3) Generate 1000 correlation coefficient according to the uniform distribution between 0.12 and 0.24.

4) Compute the full GA according to the two models (Vasicek and Credit Risk+).

5) Compute the HSI index.

6) Iterate 1000 times the steps from 1 to 5.

7) Apply the nonlinear regression under the simulated GA according to the simulated HSI.

In the case of homogenous portfolios, the

If we take an interval of PDs between 0% and 20%, we obtain the following results in the

We can conclude that this relationship between the GA and the HSI remains valid for minimum concentrations. Otherwise, you can have quite substantial dispersions around the regression for fairly major indexes.

In this section, we will apply the obtained results under an iBoox portfolio. We will build some portfolios given the composition of this index. We will deem that the portfolio building this index is the market portfolio. The iBoox contains 1663 exposures over 10 sectors and 36 countries. The total amount of debt is 1 trillion Euros. The

We can also have the repartition by rating in the

The ^{15}.

Firstly, we can study the concentration of the iBoxx portfolio to get a global view of the concentration. The Lorenz curve, in the

Basing on the graph, we have an almost equal distribution between exposures. We can make a first feeling that the name concentration is small. Therefore, we use also the other metrics to confirm this conclusion. Indeed, we compute the tree concentration indexes and the GA. The

Giving these results, we can conclude that the name concentration is neglected.

After this study, we will take a small portfolio with 100 exposures to see the impact of the number of exposures on the name concentration under these metrics. For this, we will do a random selection from the iBoxx composition. We can use regressions of the GA on concentration indexes to compute the name concentration risk. We use the same algorithms in the third section. The

The

Rating | PD |
---|---|

AAA | 0.09% |

AA | 0.20% |

A | 0.75% |

BBB | 2.02% |

HHI | 0.07% |
---|---|

HKI | 0.08% |

VaR | 6.42% |

EC | 5.87% |

GA | 0.07% |

Approximate GA | 0.08% |

HHIP | 1.17% |
---|---|

HKIP | 1.25% |

HSIP | 32.42% |

VaRP | 6.22% |

ECP | 5.71% |

GA (HHI) | 1.183% |

GA (HKI) | 1.192% |

GA (HSI) | 1.195% |

There is a concentration risk rather important consideration at the GA, as it increases the costs in terms of provision approximately 21%. This result is consistent with the HSI index, unlike the HHI and HKI indexes.

This paper is dedicated, firstly, to model the name concentration under the Add-On approach; secondly, to approximate the GA using the concentration indexes. We established tests to find the relation between the GA and the indexes. These approximations allow us some simplification of the GA formula. As application, we chose the iBoxx composition as the credit portfolio.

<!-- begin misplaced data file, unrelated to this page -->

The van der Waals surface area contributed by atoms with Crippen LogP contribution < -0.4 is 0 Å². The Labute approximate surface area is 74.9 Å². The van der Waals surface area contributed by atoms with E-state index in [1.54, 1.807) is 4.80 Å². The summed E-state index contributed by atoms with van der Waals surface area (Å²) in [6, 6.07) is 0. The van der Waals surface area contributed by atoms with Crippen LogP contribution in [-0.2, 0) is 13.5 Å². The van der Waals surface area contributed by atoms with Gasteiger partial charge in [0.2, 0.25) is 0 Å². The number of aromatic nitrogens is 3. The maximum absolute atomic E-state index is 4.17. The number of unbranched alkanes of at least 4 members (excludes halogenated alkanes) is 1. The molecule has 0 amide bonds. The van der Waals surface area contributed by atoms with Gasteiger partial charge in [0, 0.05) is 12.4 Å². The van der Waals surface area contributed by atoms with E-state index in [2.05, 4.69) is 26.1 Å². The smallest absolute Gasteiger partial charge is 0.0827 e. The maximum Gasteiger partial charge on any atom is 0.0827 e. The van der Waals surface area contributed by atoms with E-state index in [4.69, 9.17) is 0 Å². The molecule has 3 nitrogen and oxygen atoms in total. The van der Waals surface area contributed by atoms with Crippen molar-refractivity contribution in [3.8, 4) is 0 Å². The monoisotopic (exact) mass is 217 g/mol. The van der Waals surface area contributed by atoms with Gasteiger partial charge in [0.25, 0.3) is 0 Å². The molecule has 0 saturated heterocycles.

These tests on the GA approximation enabled us to make the relation between the Ad-Hoc and the Add-On. We retained the regression between the GA and concentration indexes. Furthermore, the HSI index gave a more consistent measurement of portfolios with a small number of exposures.

However, these approximations can be used to simplify the GA calculation under the sector concentration. Indeed, the formulation of GA is more complex in the sector concentration than the name concentration.

Slime, B. (2016). Credit Name Concentration Risk: Granularity Adjustment Approximation. Journal of Financial Risk Management, 5, 246-263. http://dx.doi.org/10.4236/jfrm.2016.54023

・ The Vasicek model:

In 1987, Vasicek used the Merton model (1974) to modeling relations between the default events to get the assessment of the credit risk. We denote

With

where

The model supposes that default variables

Indeed, the default probability is equal to:

Therefore, the borrower is in default when:

If we set:

We get:

With

The default condition becomes:

With

Then, we conclude that:

The Vasicek model use one systematic factor

We can deduce that

Giving these results and under the assumption that borrowers loss are independent. The loss rate of the whole portfolio is:

We can obtain the expected loss conditionally to the systematic factor under the assumption that the loss giving default

We can use the Monte Carlo simulation on the systematic factor to compute this value.

・ The Credit Risk+ model:

The Credit Risk+ model was had developed by Credit Suisse Financial Products (CSFP). This model is the one of most used in the IRB Approach and he is one of reduced form models. The default rate is a stochastic variable and the default variable follows the Bernoulli distribution:

Credit Risk+ supposes that default probabilities are hazardous and systematic factors follow the Gamma distribution with the following function density:

With

In the case that the default frequency

The default variable and the default frequency meet with the following relation